“If you look at the summer as a whole, temperatures stay warm in the western United States, dry conditions persist in the Pacific Northwest and a very poor monsoon in the Southwestern U.S. On the other hand, as we get east of the Rockies, it’s relatively wet from the mid Gulf Coast all the way up into the lower portion of the Midwest. And the Southeast portion of the U.S. finally gets their share of rain, come the summer.”
With the ridge persisting in the West, expect quite warm temperatures June, July and August, with the main heat coming in August. “East of the Rockies, with that trough persisting, northerly flow and fronts coming down, (expect a) relatively cool summer in the Midwest. And finally, along the East Coast, with that ridge offshore, there is some warmth, but it’s primarily in the Northeast.
For precipitation, Douglas expects good moisture conditions for June from the Gulf Coast all the way up into the Northeastern U.S. While it will weaken a little as we get into July, he says there’s no indication of dryness anyplace in the Midwest. Finally in August, the moisture is weakening and not doing very good in the Southwest.
“Bottom line, a new El Nino is coming. It’s very unusual to have two El Ninos back to back. It looks this time around, the drought in the Southeast is going to be broken very quickly, associated with the new El Niño. The problem with El Niños developing this early, we typically have a poor monsoon in the Southwest and if there’s a concern for major drought, it’s going to focus on the Pacific Northwest.”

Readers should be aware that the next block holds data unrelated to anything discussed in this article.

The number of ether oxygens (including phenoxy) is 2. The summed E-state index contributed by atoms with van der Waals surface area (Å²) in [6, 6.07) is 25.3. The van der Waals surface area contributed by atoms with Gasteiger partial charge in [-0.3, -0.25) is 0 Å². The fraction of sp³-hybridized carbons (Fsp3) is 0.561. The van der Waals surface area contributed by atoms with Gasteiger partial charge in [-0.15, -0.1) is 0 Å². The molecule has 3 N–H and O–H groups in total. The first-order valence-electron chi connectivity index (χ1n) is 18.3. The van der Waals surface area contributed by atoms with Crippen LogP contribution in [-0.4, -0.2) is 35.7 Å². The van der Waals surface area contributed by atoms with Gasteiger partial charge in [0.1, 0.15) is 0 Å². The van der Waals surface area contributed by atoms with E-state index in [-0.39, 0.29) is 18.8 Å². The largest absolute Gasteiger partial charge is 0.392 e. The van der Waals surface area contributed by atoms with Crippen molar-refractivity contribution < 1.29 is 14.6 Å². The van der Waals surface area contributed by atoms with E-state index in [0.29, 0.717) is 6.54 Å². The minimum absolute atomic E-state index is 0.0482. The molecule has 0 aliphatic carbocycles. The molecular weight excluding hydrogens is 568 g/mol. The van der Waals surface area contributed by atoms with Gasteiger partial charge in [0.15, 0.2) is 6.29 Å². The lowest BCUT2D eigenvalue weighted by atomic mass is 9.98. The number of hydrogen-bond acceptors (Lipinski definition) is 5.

Senior Editor, BEEF Magazine
Burt Rutherford is director of content and senior editor of BEEF. He has nearly 40 years’ experience communicating about the beef industry. A Colorado native and graduate of Colorado State University with a degree in agricultural journalism, he now works from his home base in Colorado. He worked as communications director for the North American Limousin Foundation and editor of the Western Livestock Journal before spending 21 years as communications director for the Texas Cattle Feeders Association. He works to keep BEEF readers informed of trends and production practices to bolster the bottom line.